Moral Bankruptcy

I saw this on Phil Plait’s Bad Astronomy site. Apparently, there is a Latvian firm which accepts souls as a guarantee for credit. My question is, even if the firm managed to get someone’s soul (assuming such a thing were possible) what would they do with it? Companies are in business to make money and they only lend money in order to get more. They get collateral with the idea that if the borrower defaults, they will still have something with which they can make up the loss. What the heck do they think they could do with something intangible and for which there is no proof of existence? And what happens when someone inevitably defaults and either claims not to have a soul or just says “go ahead and take it” and calls their bluff? What kind of legal recourse does this company think that they have for getting back their money?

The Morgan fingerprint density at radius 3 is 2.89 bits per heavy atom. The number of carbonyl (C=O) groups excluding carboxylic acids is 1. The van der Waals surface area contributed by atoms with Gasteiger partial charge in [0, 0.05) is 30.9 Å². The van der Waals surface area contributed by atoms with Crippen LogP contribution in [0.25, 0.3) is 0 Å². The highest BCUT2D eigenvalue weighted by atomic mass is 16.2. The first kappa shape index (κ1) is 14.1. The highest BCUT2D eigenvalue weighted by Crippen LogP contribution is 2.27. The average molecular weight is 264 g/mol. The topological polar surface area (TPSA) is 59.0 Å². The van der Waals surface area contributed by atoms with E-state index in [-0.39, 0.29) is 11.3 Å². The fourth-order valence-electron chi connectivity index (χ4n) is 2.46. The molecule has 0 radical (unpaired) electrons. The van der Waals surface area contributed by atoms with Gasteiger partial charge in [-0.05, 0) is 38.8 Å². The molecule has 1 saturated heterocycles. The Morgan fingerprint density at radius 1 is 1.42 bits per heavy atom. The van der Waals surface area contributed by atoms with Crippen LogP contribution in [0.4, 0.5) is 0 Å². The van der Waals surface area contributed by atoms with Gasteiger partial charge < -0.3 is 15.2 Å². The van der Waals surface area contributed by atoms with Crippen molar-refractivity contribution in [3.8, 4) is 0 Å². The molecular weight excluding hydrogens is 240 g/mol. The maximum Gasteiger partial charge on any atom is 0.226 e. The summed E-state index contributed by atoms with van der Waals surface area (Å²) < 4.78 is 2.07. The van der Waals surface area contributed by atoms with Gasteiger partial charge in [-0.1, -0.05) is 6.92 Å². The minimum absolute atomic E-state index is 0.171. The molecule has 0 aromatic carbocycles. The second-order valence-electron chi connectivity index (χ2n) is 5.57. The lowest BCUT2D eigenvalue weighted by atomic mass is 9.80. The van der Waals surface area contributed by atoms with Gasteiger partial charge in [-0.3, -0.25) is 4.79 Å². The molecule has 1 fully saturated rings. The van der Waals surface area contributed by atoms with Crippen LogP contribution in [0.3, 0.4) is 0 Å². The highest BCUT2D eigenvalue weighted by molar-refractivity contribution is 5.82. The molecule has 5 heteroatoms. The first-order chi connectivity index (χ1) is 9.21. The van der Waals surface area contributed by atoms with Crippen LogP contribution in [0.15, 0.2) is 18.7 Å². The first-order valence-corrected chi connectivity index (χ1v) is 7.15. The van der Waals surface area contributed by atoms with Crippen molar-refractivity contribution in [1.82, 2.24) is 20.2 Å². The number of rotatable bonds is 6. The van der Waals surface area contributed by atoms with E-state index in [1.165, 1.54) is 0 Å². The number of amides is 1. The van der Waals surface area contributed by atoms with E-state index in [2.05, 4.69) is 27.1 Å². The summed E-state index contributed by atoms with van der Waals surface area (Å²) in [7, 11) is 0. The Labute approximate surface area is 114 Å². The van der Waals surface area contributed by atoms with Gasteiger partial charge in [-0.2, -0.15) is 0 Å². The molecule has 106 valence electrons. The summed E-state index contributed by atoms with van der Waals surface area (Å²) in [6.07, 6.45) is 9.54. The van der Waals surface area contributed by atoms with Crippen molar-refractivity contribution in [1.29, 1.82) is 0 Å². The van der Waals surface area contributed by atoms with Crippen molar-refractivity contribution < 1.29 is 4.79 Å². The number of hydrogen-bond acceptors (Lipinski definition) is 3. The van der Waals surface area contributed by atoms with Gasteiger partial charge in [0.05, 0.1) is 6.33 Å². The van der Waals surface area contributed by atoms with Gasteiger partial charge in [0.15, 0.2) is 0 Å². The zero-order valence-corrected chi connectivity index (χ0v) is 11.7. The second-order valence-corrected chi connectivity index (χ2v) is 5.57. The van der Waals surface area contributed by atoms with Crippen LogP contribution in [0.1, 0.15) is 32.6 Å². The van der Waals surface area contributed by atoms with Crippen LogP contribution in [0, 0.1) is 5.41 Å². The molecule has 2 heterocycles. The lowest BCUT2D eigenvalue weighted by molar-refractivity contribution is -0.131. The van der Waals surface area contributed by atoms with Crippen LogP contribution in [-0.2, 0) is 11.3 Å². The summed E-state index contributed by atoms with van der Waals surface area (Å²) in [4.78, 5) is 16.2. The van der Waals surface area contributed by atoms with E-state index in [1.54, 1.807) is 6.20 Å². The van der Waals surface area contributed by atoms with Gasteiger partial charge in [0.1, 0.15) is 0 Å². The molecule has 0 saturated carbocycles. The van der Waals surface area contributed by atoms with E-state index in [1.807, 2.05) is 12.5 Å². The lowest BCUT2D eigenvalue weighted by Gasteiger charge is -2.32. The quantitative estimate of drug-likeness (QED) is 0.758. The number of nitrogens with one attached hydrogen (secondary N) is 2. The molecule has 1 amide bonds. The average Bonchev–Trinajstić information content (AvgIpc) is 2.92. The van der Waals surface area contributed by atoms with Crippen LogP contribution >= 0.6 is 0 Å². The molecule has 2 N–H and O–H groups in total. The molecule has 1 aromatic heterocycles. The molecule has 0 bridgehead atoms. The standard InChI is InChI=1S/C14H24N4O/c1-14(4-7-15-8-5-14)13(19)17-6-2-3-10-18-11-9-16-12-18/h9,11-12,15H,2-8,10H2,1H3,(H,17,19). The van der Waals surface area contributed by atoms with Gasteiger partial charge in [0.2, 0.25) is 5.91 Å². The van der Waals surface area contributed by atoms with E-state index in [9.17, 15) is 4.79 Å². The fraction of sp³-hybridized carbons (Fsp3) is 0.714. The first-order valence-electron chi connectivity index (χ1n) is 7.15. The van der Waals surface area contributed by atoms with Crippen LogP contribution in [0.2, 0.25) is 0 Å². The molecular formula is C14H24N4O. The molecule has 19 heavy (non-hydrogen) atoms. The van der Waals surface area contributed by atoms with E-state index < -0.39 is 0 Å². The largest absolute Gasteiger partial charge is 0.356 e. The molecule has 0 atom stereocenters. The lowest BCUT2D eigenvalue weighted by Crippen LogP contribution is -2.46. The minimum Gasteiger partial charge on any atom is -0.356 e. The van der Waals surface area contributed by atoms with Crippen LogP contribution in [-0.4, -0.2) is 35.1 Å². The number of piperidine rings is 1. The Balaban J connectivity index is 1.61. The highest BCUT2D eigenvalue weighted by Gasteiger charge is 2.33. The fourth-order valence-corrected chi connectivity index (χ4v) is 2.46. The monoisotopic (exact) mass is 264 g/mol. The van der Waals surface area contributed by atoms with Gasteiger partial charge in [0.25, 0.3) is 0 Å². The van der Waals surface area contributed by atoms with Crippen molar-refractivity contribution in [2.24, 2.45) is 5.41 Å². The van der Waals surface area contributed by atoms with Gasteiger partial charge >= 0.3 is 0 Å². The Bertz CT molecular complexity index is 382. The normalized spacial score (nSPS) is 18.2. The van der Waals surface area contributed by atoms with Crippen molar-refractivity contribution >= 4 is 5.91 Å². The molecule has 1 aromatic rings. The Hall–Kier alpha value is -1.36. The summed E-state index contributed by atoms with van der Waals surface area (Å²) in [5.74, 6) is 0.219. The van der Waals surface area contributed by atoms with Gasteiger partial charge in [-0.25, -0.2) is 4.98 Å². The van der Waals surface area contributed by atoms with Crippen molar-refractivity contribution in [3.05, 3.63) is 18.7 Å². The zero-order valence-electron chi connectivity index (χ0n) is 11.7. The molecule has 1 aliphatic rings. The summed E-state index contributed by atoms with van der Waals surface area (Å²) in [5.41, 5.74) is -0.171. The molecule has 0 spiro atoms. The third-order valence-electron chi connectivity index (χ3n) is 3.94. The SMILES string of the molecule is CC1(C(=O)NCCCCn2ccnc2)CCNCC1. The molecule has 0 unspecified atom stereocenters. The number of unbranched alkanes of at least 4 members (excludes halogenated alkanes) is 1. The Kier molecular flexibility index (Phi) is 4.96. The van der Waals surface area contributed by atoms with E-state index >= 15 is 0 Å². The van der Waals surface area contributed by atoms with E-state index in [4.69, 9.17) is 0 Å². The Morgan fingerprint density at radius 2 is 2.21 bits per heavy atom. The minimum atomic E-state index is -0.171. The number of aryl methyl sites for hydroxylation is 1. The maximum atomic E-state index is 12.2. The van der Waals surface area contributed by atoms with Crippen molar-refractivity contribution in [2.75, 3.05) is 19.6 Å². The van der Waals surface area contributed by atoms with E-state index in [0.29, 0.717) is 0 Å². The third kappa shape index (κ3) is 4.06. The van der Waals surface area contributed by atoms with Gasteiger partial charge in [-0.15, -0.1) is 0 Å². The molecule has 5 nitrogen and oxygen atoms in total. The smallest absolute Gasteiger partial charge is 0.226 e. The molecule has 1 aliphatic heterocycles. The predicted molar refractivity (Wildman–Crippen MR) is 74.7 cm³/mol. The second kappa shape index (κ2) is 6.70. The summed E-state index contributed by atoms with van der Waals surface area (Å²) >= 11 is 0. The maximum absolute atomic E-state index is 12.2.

8 responses to “Moral Bankruptcy

  1. Collecting souls? Sounds more Latverian to me.

  2. It’s too bad you’re not on the east coast to come to this lecture. Based on your entry, I wager you may find it insightful.

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